Do you know where your coffee comes from? The COVID-19 pandemic has highlighted the importance of knowing about our supply chains. Here, a woman carries harvested coffee beans in a coffee plantation in Mount Gorongosa, Mozambique, in August 2019.
(AP Photo/Tsvangirayi Mukwazhi)
The COVID-19 crisis highlights the importance of supply chains. But even with the increased recent attention, most supply chains remain murky. Consumers can play a key role in lifting that cloud.
A seafood counter is shown at a store in Toronto in 2018. A study that year found 61 per cent of seafood products tested at Montréal grocery stores and restaurants were mislabelled. Fish is a common victim of food fraud.
THE CANADIAN PRESS/Nathan Denette
Trust in our global food supply chains remains a concern. For the foreseeable future, much of Canada’s food fraud remains hidden in plain sight, sitting right there on our grocery store shelves.
There are still some serious issues around food labelling that must be addressed and enforcement is one of them.
Standard serving sizes are anything but standard.
When a manufacturer lists a serving size on their food label, it's based on their expectations of what you'll eat, not what the dietary guidelines recommend.
Botany defines milk as a kind of juice or sap, usually white in colour, found in certain plants. Plant-based liquids have been called milk for centuries.
Margarine makers once had to colour their product pink. Calls to restrict the use of the word milk are similarly protectionist.
A government-commissioned report estimated that South Australia’s ban on genetically modified crops cost canola growers A$33 million since 2004.
South Australia has lifted its moratorium on GM crops, while Tasmania has extended its ban. But the question should no longer be a simple binary of being "for" or "against" GM technology.
Most consumers are unaware that the Health Star Rating system is compensatory, and that one negative nutritional attribute, such as high sugar, can be cancelled out by a positive attribute like fibre.
A food heath labelling system Australia and New Zealand introduced five years ago is under review and needs a significant overhaul to make it useful for consumers looking for healthy options.
Will food laws change as more GM foods are created?
With Gottlieb's departure from the FDA imminent, what should we expect from the FDA? How is it likely to regulate the still controversial genetically engineered foods?
What is in these products? And if additives don’t affect your health, would you care?
Food fraud, the centuries-old problem that won’t go away.
The Conversation 55.8 MB (download)
Dairy farmers used to put sheep brains and chalk in skim milk to make it look frothier and whiter. Coffee, honey and wine have also been past targets of food fraudsters. Can the law ever keep up?
Interested in a juicy burger grown in the lab?
Cultured meat comes from cells in a lab, not muscles in an animal. While regulatory and technological aspects are being worked out, less is known about whether people are up for eating this stuff.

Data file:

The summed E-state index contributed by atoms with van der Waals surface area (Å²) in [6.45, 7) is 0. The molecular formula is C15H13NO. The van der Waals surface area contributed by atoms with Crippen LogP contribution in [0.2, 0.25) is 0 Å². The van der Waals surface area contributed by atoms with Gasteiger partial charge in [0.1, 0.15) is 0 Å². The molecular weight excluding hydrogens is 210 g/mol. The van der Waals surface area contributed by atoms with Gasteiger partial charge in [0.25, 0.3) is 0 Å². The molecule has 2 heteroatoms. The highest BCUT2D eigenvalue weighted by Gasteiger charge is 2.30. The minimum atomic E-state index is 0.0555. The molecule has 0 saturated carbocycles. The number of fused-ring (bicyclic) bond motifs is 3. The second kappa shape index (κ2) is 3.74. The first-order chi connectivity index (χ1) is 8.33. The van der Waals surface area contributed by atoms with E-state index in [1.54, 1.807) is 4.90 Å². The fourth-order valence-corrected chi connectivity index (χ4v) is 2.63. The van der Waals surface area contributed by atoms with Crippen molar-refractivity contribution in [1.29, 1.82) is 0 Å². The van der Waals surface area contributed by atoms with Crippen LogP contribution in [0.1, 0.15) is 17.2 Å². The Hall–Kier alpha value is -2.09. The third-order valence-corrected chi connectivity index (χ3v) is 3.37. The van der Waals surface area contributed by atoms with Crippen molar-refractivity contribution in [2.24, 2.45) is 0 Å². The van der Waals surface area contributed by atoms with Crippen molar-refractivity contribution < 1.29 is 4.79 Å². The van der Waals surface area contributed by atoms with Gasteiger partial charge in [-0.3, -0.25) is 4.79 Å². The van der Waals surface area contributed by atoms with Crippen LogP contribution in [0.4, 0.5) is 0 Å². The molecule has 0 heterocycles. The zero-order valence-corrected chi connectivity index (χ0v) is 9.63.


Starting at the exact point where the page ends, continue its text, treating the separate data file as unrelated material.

Testing the claims.
It may come as a shock to discover that businesses are allowed to pay local authorities for advice on environmental health standards and food labelling.
Vermont has had food labels that indicate food has been ‘partially produced with genetic engineering.’
Sally McCay, UVM Photo
Vermonters' views on labels for genetically engineered foods shed light on consumers' views, as the federal government considers mandatory labels.
Can you call it meat if it's been artificially produced? That's the question cattlemen in the US are asking, and something food regulators will have to grapple with soon when it coms to labelling.
‘May contain traces of nuts’ labels aren’t always present in foods that could be cross contaminated.
A new study has found some foods may contain allergens even if there's no warning.
In a supermarket candy and cookie aisle. October 31, France adopted the NutriScore, a labelling system designed to inform consumers about the nutritional value of food choices.
France recently adopted NutriScore, a series of simple colour codes that will allow consumers to easily identify the healthiest foods. But some of the biggest food conglomerates are fighting back.
Meal or snack?
Lim Yong Hian/Shutterstock
How food is labelled and presented determines how hungry you will be later.
Gluten-free, GMO-free and 100 percent vegan.
Companies are exploiting a knowledge gap with consumers and fears of the supposed health hazards of certain ingredients with so-called absence labels.
Trying to sort truth about food from fiction can be overwhelming.
When the United States was settled, nearly everyone was a farmer. Today only 2 percent of Americans live on farms, and many of us are illiterate about where food comes from or what kinds are healthy.
With the right skills, scientists can draw journalists like bees to honey.
Is there an art - or a science - to figuring out what stories will soar from the lab to the front page?
And not a steak in sight.
Veggie BBQ image from www.shutterstock.com
Sausages, hamburger patties, lamb chops and T-bone steak. There is nothing like the traditional barbecue on Australia Day.